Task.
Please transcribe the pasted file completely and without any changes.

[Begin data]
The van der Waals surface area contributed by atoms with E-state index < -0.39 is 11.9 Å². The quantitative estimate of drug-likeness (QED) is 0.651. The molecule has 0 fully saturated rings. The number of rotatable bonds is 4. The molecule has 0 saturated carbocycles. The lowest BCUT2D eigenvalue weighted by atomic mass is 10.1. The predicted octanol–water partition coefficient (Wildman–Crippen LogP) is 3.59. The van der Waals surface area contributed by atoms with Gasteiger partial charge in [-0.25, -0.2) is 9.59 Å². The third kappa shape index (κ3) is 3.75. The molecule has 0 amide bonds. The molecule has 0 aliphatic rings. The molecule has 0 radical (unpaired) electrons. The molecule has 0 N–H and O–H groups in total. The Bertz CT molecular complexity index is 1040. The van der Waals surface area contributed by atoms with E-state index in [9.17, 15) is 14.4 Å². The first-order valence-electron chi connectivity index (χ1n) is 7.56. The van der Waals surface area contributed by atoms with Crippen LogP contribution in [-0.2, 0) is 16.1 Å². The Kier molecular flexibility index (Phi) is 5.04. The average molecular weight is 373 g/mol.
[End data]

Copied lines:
The van der Waals surface area contributed by atoms with E-state index < -0.39 is 11.9 Å². The quantitative estimate of drug-likeness (QED) is 0.651. The molecule has 0 fully saturated rings. The number of rotatable bonds is 4. The molecule has 0 saturated carbocycles. The lowest BCUT2D eigenvalue weighted by atomic mass is 10.1. The predicted octanol–water partition coefficient (Wildman–Crippen LogP) is 3.59. The van der Waals surface area contributed by atoms with Gasteiger partial charge in [-0.25, -0.2) is 9.59 Å². The third kappa shape index (κ3) is 3.75. The molecule has 0 amide bonds. The molecule has 0 aliphatic rings. The molecule has 0 radical (unpaired) electrons. The molecule has 0 N–H and O–H groups in total. The Bertz CT molecular complexity index is 1040. The van der Waals surface area contributed by atoms with E-state index in [9.17, 15) is 14.4 Å². The first-order valence-electron chi connectivity index (χ1n) is 7.56. The van der Waals surface area contributed by atoms with Crippen LogP contribution in [-0.2, 0) is 16.1 Å². The Kier molecular flexibility index (Phi) is 5.04. The average molecular weight is 373 g/mol.